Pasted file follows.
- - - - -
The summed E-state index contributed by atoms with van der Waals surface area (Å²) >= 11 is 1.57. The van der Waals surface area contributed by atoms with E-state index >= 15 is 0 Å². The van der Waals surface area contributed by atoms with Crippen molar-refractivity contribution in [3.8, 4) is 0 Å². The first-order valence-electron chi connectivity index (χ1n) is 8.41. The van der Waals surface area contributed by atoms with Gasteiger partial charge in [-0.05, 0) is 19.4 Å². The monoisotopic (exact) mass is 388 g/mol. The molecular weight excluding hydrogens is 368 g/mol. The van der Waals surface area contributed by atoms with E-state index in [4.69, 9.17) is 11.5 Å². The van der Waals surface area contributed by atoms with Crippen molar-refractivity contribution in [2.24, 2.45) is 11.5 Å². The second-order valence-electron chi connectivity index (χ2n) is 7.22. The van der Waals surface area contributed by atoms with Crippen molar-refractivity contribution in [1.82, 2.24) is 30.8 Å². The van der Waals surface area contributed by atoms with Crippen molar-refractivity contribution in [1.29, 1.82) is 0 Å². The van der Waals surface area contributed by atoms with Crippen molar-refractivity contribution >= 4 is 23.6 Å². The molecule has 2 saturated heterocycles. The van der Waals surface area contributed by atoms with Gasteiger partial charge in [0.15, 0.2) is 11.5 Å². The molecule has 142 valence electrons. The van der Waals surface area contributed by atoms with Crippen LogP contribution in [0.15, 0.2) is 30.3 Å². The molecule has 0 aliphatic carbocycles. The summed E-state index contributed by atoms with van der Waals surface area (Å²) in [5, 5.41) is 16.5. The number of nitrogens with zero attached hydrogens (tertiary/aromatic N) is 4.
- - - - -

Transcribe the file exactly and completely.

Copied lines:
The summed E-state index contributed by atoms with van der Waals surface area (Å²) >= 11 is 1.57. The van der Waals surface area contributed by atoms with E-state index >= 15 is 0 Å². The van der Waals surface area contributed by atoms with Crippen molar-refractivity contribution in [3.8, 4) is 0 Å². The first-order valence-electron chi connectivity index (χ1n) is 8.41. The van der Waals surface area contributed by atoms with Gasteiger partial charge in [-0.05, 0) is 19.4 Å². The monoisotopic (exact) mass is 388 g/mol. The molecular weight excluding hydrogens is 368 g/mol. The van der Waals surface area contributed by atoms with E-state index in [4.69, 9.17) is 11.5 Å². The van der Waals surface area contributed by atoms with Crippen molar-refractivity contribution in [2.24, 2.45) is 11.5 Å². The second-order valence-electron chi connectivity index (χ2n) is 7.22. The van der Waals surface area contributed by atoms with Crippen molar-refractivity contribution in [1.82, 2.24) is 30.8 Å². The van der Waals surface area contributed by atoms with Crippen molar-refractivity contribution in [1.29, 1.82) is 0 Å². The van der Waals surface area contributed by atoms with Crippen molar-refractivity contribution >= 4 is 23.6 Å². The molecule has 2 saturated heterocycles. The van der Waals surface area contributed by atoms with Gasteiger partial charge in [0.15, 0.2) is 11.5 Å². The molecule has 142 valence electrons. The van der Waals surface area contributed by atoms with Crippen LogP contribution in [0.15, 0.2) is 30.3 Å². The molecule has 0 aliphatic carbocycles. The summed E-state index contributed by atoms with van der Waals surface area (Å²) in [5, 5.41) is 16.5. The number of nitrogens with zero attached hydrogens (tertiary/aromatic N) is 4.